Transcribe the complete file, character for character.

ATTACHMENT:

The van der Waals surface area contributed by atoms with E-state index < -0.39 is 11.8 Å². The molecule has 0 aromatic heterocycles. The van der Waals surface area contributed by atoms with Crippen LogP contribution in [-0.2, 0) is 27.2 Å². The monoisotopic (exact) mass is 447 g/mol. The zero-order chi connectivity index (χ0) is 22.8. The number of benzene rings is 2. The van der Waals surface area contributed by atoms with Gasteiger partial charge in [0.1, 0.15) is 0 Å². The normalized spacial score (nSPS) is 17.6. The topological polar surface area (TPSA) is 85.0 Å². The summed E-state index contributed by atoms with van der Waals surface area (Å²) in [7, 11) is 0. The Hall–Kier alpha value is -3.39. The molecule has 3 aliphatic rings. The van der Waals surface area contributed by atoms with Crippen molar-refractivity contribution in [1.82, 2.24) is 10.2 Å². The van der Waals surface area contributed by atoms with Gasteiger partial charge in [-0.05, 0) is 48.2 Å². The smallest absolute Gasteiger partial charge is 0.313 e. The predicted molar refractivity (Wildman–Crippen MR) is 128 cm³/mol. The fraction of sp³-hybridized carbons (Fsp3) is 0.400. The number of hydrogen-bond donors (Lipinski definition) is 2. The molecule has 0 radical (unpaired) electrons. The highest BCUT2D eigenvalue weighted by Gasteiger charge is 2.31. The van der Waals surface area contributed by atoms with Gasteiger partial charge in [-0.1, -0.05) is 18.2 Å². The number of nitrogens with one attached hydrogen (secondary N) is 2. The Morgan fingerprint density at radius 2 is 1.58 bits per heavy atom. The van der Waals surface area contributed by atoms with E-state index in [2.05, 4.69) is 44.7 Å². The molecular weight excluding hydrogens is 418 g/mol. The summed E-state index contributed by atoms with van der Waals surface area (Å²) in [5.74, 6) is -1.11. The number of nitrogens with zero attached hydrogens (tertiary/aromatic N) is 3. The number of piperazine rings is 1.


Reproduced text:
The van der Waals surface area contributed by atoms with E-state index < -0.39 is 11.8 Å². The molecule has 0 aromatic heterocycles. The van der Waals surface area contributed by atoms with Crippen LogP contribution in [-0.2, 0) is 27.2 Å². The monoisotopic (exact) mass is 447 g/mol. The zero-order chi connectivity index (χ0) is 22.8. The number of benzene rings is 2. The van der Waals surface area contributed by atoms with Gasteiger partial charge in [0.1, 0.15) is 0 Å². The normalized spacial score (nSPS) is 17.6. The topological polar surface area (TPSA) is 85.0 Å². The summed E-state index contributed by atoms with van der Waals surface area (Å²) in [7, 11) is 0. The Hall–Kier alpha value is -3.39. The molecule has 3 aliphatic rings. The van der Waals surface area contributed by atoms with Crippen molar-refractivity contribution in [1.82, 2.24) is 10.2 Å². The van der Waals surface area contributed by atoms with Gasteiger partial charge in [-0.05, 0) is 48.2 Å². The smallest absolute Gasteiger partial charge is 0.313 e. The predicted molar refractivity (Wildman–Crippen MR) is 128 cm³/mol. The fraction of sp³-hybridized carbons (Fsp3) is 0.400. The number of hydrogen-bond donors (Lipinski definition) is 2. The molecule has 0 radical (unpaired) electrons. The highest BCUT2D eigenvalue weighted by Gasteiger charge is 2.31. The van der Waals surface area contributed by atoms with Gasteiger partial charge in [-0.1, -0.05) is 18.2 Å². The number of nitrogens with one attached hydrogen (secondary N) is 2. The Morgan fingerprint density at radius 2 is 1.58 bits per heavy atom. The van der Waals surface area contributed by atoms with E-state index in [2.05, 4.69) is 44.7 Å². The molecular weight excluding hydrogens is 418 g/mol. The summed E-state index contributed by atoms with van der Waals surface area (Å²) in [5.74, 6) is -1.11. The number of nitrogens with zero attached hydrogens (tertiary/aromatic N) is 3. The number of piperazine rings is 1.